Waste incineration to create "sustainable" energy

In Switzerland, there are no landfills. Since the early 2000s, all the waste is either recycled or incinerated to produce electricity. How “green” is it to incinerate waste in order to produce electricity? Is it something that South Africa should consider?

Burning rubbish to generate electricity or heat sounds great for “sustainable” energy. Many developed countries have “waste-to-energy” incineration plants and far less material going to landfills. These plants have recycling centres attached to them.

The incineration (high-temperature burning, using sophisticated high-tech equipment) of wastes, particularly non-recyclable municipal waste and a variety of industrial and hazardous waste. In South Africa, medical waste incinerators are the most common type of incinerators.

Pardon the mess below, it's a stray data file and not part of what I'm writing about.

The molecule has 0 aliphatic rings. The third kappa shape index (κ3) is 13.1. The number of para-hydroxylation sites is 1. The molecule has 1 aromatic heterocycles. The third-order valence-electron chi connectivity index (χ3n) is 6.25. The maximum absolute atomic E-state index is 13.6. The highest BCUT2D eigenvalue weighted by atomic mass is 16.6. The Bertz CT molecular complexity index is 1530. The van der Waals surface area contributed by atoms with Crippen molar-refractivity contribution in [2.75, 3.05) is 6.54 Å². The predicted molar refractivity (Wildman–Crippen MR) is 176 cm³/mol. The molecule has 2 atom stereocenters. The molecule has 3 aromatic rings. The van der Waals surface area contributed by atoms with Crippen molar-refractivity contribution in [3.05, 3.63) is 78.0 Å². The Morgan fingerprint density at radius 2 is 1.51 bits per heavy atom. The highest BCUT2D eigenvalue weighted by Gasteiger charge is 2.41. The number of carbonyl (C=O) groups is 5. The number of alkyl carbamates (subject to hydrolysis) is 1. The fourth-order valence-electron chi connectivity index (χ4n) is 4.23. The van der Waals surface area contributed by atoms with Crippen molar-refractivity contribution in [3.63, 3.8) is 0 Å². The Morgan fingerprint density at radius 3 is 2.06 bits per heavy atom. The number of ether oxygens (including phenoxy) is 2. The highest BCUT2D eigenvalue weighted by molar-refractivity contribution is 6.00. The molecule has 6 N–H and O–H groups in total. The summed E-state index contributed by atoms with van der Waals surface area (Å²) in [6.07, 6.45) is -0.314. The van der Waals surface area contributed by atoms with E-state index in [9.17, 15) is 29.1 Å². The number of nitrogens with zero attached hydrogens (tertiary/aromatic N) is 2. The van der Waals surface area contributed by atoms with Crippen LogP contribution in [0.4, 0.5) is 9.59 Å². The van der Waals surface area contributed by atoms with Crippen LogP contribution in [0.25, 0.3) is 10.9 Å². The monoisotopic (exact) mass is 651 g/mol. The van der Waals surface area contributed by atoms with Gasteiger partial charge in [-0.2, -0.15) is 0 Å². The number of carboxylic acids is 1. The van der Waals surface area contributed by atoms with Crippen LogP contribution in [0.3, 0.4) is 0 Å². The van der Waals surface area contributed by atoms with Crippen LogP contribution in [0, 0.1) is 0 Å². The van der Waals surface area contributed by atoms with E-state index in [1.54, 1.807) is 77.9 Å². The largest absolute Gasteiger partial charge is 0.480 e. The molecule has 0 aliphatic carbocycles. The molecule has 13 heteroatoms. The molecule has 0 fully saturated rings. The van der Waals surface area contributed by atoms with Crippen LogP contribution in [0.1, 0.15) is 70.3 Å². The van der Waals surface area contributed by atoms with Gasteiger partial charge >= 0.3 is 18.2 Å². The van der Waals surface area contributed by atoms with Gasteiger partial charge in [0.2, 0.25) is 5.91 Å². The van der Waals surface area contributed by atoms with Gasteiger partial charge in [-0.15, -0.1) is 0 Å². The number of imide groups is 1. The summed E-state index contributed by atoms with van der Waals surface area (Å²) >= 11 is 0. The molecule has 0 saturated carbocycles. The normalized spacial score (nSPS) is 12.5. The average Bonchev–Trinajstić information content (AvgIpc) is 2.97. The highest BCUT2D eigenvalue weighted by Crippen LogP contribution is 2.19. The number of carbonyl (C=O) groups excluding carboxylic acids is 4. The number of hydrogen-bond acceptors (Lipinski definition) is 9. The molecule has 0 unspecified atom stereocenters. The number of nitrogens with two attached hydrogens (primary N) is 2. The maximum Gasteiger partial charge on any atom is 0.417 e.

waste incineration

South Africa has an intensive, growing industrial and manufacturing economy, which results in the generation of general and hazardous wastes that is increasing at an estimated rate of 2-3% annually. The disposal of general and hazardous waste to landfill is the primary option for waste management in the country. Thermal waste treatment options provide a limited opportunity for waste management, as only a small number of commercial and site-specific hazardous waste incinerators exist, and these are used to treat specific waste streams. Similarly, the co-processing of waste as AFR (alternative fuel and raw materials) in cement production is currently practised on a limited scale.

Certain types of wastes including waste solvents, waste oils, POPs and infectious waste, there is no good alternative to incineration. However, it is necessary to ensure that incinerators are designed correctly for adequate destruction and removal efficiency and are equipped with gas cleanup systems that remove potentially hazardous emissions to a level that can pose no risk to nature or humans.

Furthermore, the operating staff must be well educated and must keep records of crucial operating parameters. Lastly, appropriate continuous stack monitoring is required to ensure that the plant is operated according to specifications.

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